KABUL (Reuters) – A third of Afghan national security forces are taking basic lessons in reading and counting as NATO commanders accelerate their training ahead of the withdrawal of most foreign troops in 2014, the coalition has said.
More than 95 percent of recruits in the Afghan national army and police are functionally illiterate, having never been to school, so are sent on a beginner’s course to teach them how to write their name and count to 1,000 in their mother tongue.
KABUL (Reuters) – Abdullah Kakar, an employee in the agriculture department in the eastern Afghan city of Jalalabad, converts most of his wages into Pakistani rupees each month except for a small amount to pay his electric bill, school fees and top up his phone card.
Everything else he pays for in the Pakistani currency, from tomatoes to the rent for his house, like millions of people in a swathe of provinces stretching from Nangarhar in the east down to Zabul and Kandahar in the south.
KABUL (Reuters) – - Afghanistan will need $6-7 billion a year in aid over the next decade to help grow the economy, the head of the central bank said on Tuesday, on top of a $4.1 billion bill for security forces to keep the peace once foreign troops leave in 2014.
In the run-up to a conference with donors in Tokyo, the government repeated a long-standing call for foreign assistance to be routed through Afghan government entities rather than international organizations, governor Noorullah Delawari said.
KABUL (Reuters) – - India has done well to resist U.S. calls for greater involvement in Afghanistan, the Taliban said in a rare direct comment about one of the strongest opponents of the hardline Islamist group that was ousted from power in 2001.
The Taliban also said they won’t let Afghanistan be used as a base against another country, addressing fears in New Delhi that Pakistan-based anti-India militants may become more emboldened if the Taliban return to power.
KABUL (Reuters) – British Foreign Minister William Hague met his Iranian counterpart on Thursday on the margins of a conference in Kabul, the highest level diplomatic contact since the storming of the British embassy in Tehran late last year.
The British Foreign Office said the meeting with Ali Akbar Salehi took place at the Iranian’s request and the two sides discussed Iran’s nuclear negotiations as well as the situation in Syria.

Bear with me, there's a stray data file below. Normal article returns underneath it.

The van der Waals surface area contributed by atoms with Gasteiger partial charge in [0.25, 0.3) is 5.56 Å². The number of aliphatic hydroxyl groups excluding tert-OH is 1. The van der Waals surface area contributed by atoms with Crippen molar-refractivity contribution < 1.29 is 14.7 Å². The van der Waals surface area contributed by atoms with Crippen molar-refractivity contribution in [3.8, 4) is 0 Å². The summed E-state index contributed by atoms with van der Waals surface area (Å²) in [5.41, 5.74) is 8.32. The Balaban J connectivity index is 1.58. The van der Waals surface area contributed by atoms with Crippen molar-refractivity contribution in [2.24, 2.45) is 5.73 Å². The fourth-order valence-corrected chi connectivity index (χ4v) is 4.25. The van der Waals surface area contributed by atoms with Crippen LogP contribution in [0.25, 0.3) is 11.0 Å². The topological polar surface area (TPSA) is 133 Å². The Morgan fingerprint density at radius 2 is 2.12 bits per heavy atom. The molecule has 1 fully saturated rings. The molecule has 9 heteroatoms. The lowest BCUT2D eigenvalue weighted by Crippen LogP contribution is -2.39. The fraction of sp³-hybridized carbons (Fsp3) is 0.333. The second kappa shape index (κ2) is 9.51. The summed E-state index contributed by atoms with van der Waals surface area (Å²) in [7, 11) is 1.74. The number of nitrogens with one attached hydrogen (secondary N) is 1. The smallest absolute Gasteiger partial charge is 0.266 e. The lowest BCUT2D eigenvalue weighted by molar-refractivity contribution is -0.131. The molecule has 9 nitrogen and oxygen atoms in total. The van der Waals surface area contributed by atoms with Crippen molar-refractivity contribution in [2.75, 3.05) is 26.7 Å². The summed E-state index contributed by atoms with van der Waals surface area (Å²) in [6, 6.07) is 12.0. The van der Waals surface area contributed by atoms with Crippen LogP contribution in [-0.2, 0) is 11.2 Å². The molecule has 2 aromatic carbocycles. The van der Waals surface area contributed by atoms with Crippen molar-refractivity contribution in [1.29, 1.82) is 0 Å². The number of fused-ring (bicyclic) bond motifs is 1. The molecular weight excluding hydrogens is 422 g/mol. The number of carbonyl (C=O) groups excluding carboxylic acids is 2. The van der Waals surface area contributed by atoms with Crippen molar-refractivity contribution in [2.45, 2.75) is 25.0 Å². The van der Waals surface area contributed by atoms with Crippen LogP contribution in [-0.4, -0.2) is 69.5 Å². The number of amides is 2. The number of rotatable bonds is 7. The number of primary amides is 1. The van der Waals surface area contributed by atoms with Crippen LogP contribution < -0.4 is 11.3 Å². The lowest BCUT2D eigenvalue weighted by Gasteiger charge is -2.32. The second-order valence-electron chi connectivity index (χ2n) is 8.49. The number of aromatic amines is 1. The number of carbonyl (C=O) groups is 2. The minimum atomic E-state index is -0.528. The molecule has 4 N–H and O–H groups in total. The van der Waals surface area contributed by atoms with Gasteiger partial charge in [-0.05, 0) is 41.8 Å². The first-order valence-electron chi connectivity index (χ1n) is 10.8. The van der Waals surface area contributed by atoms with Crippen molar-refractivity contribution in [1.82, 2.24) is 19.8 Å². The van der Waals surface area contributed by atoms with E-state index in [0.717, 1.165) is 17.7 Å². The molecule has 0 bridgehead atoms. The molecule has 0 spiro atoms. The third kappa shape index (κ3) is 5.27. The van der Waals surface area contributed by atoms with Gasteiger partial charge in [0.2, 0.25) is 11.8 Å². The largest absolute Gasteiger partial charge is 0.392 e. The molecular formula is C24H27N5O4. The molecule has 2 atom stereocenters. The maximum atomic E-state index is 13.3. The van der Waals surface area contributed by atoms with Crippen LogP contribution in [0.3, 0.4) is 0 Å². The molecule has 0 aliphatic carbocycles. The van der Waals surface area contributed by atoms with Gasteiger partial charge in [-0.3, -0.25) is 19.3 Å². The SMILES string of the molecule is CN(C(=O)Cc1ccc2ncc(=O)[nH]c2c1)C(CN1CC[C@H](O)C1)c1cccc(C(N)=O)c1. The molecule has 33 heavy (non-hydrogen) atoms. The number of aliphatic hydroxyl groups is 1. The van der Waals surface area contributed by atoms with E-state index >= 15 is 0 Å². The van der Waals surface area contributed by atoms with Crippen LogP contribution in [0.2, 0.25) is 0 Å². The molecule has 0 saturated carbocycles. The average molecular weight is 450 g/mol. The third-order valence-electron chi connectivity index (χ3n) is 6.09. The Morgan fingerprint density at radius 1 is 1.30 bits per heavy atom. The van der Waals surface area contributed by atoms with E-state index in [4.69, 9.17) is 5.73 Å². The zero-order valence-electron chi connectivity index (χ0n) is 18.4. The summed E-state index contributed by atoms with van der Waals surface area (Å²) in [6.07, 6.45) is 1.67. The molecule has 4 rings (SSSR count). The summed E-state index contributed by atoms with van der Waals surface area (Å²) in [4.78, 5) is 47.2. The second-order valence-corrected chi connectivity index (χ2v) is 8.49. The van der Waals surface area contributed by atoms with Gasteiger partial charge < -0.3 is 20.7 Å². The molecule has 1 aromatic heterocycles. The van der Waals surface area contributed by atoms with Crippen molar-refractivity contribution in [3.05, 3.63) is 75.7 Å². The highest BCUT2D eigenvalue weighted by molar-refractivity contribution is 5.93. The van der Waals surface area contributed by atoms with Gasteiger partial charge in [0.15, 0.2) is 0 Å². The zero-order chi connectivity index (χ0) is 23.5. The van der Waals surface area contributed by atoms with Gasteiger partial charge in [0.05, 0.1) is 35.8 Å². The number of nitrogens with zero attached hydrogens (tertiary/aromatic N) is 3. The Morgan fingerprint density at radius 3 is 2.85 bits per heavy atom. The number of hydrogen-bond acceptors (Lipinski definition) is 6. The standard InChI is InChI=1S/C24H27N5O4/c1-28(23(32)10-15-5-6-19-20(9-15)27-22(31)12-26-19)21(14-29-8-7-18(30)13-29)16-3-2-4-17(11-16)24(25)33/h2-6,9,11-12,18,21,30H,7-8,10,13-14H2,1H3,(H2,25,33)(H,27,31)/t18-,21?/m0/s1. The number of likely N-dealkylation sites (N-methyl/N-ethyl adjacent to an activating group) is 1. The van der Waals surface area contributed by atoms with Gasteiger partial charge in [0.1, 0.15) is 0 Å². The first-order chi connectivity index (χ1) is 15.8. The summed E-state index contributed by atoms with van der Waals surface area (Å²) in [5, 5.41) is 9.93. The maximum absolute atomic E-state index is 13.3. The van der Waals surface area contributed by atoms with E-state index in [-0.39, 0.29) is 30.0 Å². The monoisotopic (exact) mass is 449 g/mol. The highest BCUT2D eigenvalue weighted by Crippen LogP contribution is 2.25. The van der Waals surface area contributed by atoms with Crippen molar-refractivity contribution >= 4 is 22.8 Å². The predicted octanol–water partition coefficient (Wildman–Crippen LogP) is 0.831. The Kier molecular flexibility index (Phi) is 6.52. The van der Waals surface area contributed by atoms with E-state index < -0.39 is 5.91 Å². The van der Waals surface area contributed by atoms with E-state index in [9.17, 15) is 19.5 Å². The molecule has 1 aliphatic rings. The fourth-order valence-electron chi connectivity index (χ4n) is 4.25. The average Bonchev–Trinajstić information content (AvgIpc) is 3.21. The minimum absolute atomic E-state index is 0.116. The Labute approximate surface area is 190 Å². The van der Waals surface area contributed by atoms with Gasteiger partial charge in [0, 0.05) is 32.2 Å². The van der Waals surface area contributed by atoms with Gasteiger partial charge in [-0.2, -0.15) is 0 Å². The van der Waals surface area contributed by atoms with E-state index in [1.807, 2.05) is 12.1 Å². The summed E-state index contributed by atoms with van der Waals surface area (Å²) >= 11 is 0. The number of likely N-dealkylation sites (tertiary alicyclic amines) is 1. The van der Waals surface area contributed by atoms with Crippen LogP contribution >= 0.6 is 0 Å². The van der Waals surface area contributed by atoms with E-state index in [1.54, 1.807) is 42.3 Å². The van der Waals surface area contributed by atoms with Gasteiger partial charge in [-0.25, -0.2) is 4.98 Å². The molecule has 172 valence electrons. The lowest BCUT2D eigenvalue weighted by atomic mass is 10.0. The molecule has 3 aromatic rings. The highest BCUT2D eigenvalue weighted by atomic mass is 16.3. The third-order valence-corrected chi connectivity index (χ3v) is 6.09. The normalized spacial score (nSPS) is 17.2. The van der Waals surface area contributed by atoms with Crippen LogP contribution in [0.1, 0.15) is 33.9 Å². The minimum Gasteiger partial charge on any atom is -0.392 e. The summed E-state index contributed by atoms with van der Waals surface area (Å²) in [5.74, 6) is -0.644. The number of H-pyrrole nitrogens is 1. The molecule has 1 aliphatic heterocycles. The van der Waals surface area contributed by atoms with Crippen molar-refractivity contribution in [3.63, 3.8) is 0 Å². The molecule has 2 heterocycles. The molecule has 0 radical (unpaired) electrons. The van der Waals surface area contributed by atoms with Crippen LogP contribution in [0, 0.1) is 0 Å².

KABUL (Reuters) – Standing at a narrow half-open school gate, two boys in school uniform conduct body searches on fellow pupils and visitors. Another two sit at a table to take down details of comings and goings in a register.
Arson and poison attacks on schools across Afghanistan, mostly against those teaching girls, have forced students to defend themselves, an extra-curricular activity imposed by the government which blames the Taliban for the violence.
KABUL (Reuters) – A suicide bomber dressed in a burqa blew himself up near a French patrol in Afghanistan on Saturday, killing four soldiers and wounding five, one of the deadliest attacks on the French contingent in months, as the Taliban step up a spring offensive.
The attack occurred in the mountainous Kapisa province in the east of the country, an area mainly patrolled by a French force under NATO command.
KABUL (Reuters) – The commander of NATO forces in Afghanistan apologized on Friday for killing civilians, including women and children gathering for a wedding, in an air strike this week that has stoked Afghan anger against foreign forces in the country.
NATO previously said the coalition and Afghan forces called for the air strike after they came under fire during an operation to capture a Taliban commander in the Baraki Barak district of Logar province.
KABUL (Reuters) – China and Afghanistan will sign an agreement in the coming days that strategically deepens their ties, Afghan officials say, the strongest signal yet that Beijing wants a role beyond economic partnership as Western forces prepare to leave the country.
China has kept a low political profile through much of the decade-long international effort to stabilize Afghanistan, choosing instead to pursue an economic agenda, including locking in future supply from Afghanistan’s untapped mineral resources.
Pakistan’s relationship with the United States can’t get more transactional than the prolonged negotiations over restoration of the Pakistani supply route for NATO troops in Afghanistan.
Pakistan, according to leaked accounts of so-called private negotiations, is demanding $5000 as transit fee for allowing trucks to use the two most obvious routes into landlocked Afghanistan, blocked since November when two dozen Pakistani soldiers were killed in an U.S. air strike from Afghanistan. The United States which apparently paid about $250 for each vehicle carrying everything from fuel to bottled water all these years is ready to double that, but nowhere near the price Pakistan is demanding for its support of the war. It also wants an apology for the deaths of the soldiers but America has stopped short of that, offering regret instead.